B.J. Fogg, a professor at Stanford U., is someone you might not have ever heard of if you are an EFL/ESL educator. He does not do research on motivation in education. Instead, his research is in how technology changes human behavior. And his main audience is business people involved in Internet-related start-ups, trying to get people to give their ideas or services a try. EFL teachers are often faced with a challenge that is really not so different from these young entrepreneurs: how do we get learners to engage in specific behaviors, in our case, ones  that we know will help them improve in proficiency? High school students in Japan are limited in the number of classroom hours of English. They are limited by a lack of technology infrastructure in schools. They are limited by the priorities of schools that want more kids to pass certain university entrance exams. That means that a lot of lesson time is spent on teacher explanations of language that is too difficult for many learners in the room, and not enough level-appropriate input is given, and not enough meaning-focused output activities are attempted. One of the possible answers to this problem is in everyone’s hands–mobile devices. But learners have no idea of how to make use of them and teachers are really really reluctant to even try to get learners to do so, fearing accusations of unfairness, steep digital learning literacy curves, and chasms of technology coordination and control issues. And the whole undertaking would require a massive shift in educational culture to begin with. But, ah, if only it were possible…Teachers could flip lessons, focus more on engaging learners in tasks requiring language production, and concentrate much much more on giving good formative feedback on comprehension or skill development in class before  the final summative tests. What I would like to suggest is that by making use of better design–and that almost certainly includes some game design techniques, but will also likely include user user experience (UX) design knowledge–we can increase engagement, push learners toward being more active participants in language learning, create a better learning experience, and hopefully get increased time on task and increased effort, and (eventually) increased target language encounters outside of class. Seriously, who wouldn’t want their classes to be more fun and more effective at the same time?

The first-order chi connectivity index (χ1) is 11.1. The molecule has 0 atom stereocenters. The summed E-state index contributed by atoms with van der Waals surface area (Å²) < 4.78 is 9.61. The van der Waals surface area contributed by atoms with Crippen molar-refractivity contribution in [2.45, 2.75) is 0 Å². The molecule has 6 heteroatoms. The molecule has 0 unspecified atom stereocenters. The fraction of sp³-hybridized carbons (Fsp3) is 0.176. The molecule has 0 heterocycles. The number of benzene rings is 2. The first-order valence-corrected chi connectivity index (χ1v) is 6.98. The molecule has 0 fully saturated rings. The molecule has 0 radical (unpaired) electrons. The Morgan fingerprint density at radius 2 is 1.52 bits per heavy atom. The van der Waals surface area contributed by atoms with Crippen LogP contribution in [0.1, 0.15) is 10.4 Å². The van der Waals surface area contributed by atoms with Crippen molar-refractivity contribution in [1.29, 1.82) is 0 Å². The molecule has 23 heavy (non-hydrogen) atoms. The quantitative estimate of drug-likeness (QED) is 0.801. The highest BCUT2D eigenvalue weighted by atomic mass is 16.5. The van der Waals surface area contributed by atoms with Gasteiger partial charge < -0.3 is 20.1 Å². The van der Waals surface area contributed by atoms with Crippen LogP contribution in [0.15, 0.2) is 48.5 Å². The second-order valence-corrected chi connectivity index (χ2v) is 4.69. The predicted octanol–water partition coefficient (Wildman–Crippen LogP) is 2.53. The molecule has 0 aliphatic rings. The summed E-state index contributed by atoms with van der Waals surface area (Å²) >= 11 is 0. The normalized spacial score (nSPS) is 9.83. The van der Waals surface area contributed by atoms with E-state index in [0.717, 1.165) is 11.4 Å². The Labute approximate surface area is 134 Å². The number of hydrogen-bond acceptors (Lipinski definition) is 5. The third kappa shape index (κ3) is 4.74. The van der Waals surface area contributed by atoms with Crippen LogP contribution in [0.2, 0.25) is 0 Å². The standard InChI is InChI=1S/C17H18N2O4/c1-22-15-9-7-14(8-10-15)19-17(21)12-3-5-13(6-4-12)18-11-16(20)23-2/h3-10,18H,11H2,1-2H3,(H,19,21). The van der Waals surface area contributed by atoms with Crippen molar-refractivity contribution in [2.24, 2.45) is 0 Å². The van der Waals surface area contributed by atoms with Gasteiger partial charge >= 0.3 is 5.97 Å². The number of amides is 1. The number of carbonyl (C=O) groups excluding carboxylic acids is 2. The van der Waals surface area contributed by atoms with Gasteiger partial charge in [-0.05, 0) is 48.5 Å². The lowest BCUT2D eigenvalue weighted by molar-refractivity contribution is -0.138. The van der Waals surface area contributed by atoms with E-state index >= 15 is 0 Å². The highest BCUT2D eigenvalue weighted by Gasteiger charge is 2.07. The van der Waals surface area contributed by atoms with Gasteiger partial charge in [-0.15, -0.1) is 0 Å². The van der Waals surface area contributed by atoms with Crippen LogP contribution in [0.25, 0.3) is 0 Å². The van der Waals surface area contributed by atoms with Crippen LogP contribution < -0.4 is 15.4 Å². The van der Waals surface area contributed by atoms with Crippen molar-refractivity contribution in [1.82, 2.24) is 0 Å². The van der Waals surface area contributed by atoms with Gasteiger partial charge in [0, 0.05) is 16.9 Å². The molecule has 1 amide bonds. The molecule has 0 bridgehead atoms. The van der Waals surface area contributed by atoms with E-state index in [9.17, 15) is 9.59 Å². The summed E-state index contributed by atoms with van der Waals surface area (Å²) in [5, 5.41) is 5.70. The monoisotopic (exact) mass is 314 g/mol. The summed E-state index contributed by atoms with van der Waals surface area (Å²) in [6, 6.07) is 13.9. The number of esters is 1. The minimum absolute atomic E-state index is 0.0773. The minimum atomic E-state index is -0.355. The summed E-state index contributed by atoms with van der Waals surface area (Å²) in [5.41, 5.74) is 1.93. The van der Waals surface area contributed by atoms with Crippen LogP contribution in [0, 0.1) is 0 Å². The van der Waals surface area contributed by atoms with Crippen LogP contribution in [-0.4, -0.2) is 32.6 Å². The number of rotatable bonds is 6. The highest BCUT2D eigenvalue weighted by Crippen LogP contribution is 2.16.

But before we get into the specifics of how gamification might be able to help with behavior change, we need to look at what Mr. Fogg has to say about changing behavior. There are, of course, other researchers working on habit and behavior change. But I think Mr. Fogg has the easiest to understand and most usable of ideas. As an introduction, let’s listen to the man himself summarizing his work: a short video is available on this page (sorry, the video is not embeddable into this blog).